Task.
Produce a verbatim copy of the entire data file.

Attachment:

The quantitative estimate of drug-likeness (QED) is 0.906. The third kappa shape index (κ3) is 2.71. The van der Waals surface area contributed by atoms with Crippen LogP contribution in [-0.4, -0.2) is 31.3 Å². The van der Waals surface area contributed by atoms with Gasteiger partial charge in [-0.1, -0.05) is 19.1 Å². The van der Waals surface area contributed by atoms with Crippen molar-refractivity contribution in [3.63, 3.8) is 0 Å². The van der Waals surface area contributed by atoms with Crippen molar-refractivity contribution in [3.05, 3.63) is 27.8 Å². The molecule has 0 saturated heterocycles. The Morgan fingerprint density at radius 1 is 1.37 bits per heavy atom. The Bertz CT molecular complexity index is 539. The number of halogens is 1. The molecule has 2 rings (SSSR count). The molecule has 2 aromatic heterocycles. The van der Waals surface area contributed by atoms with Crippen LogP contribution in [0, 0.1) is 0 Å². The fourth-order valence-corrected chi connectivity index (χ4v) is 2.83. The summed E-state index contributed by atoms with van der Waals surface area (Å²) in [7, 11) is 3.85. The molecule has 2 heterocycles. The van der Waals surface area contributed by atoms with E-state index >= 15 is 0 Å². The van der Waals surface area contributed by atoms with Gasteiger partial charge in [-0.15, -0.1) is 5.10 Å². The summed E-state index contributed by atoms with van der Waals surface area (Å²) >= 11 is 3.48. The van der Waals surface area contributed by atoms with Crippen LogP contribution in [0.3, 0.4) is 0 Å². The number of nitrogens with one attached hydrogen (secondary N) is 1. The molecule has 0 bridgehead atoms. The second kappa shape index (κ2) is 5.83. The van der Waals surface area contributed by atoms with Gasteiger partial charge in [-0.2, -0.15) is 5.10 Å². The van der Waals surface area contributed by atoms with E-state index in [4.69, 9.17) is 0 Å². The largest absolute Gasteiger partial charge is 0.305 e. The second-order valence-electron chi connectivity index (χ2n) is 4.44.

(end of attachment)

The quantitative estimate of drug-likeness (QED) is 0.906. The third kappa shape index (κ3) is 2.71. The van der Waals surface area contributed by atoms with Crippen LogP contribution in [-0.4, -0.2) is 31.3 Å². The van der Waals surface area contributed by atoms with Gasteiger partial charge in [-0.1, -0.05) is 19.1 Å². The van der Waals surface area contributed by atoms with Crippen molar-refractivity contribution in [3.63, 3.8) is 0 Å². The van der Waals surface area contributed by atoms with Crippen molar-refractivity contribution in [3.05, 3.63) is 27.8 Å². The molecule has 0 saturated heterocycles. The Morgan fingerprint density at radius 1 is 1.37 bits per heavy atom. The Bertz CT molecular complexity index is 539. The number of halogens is 1. The molecule has 2 rings (SSSR count). The molecule has 2 aromatic heterocycles. The van der Waals surface area contributed by atoms with Crippen LogP contribution in [0, 0.1) is 0 Å². The fourth-order valence-corrected chi connectivity index (χ4v) is 2.83. The summed E-state index contributed by atoms with van der Waals surface area (Å²) in [7, 11) is 3.85. The molecule has 2 heterocycles. The van der Waals surface area contributed by atoms with E-state index >= 15 is 0 Å². The van der Waals surface area contributed by atoms with Gasteiger partial charge in [-0.15, -0.1) is 5.10 Å². The summed E-state index contributed by atoms with van der Waals surface area (Å²) >= 11 is 3.48. The van der Waals surface area contributed by atoms with Crippen LogP contribution in [0.3, 0.4) is 0 Å². The number of nitrogens with one attached hydrogen (secondary N) is 1. The molecule has 0 bridgehead atoms. The second kappa shape index (κ2) is 5.83. The van der Waals surface area contributed by atoms with Gasteiger partial charge in [-0.2, -0.15) is 5.10 Å². The van der Waals surface area contributed by atoms with E-state index in [4.69, 9.17) is 0 Å². The largest absolute Gasteiger partial charge is 0.305 e. The second-order valence-electron chi connectivity index (χ2n) is 4.44.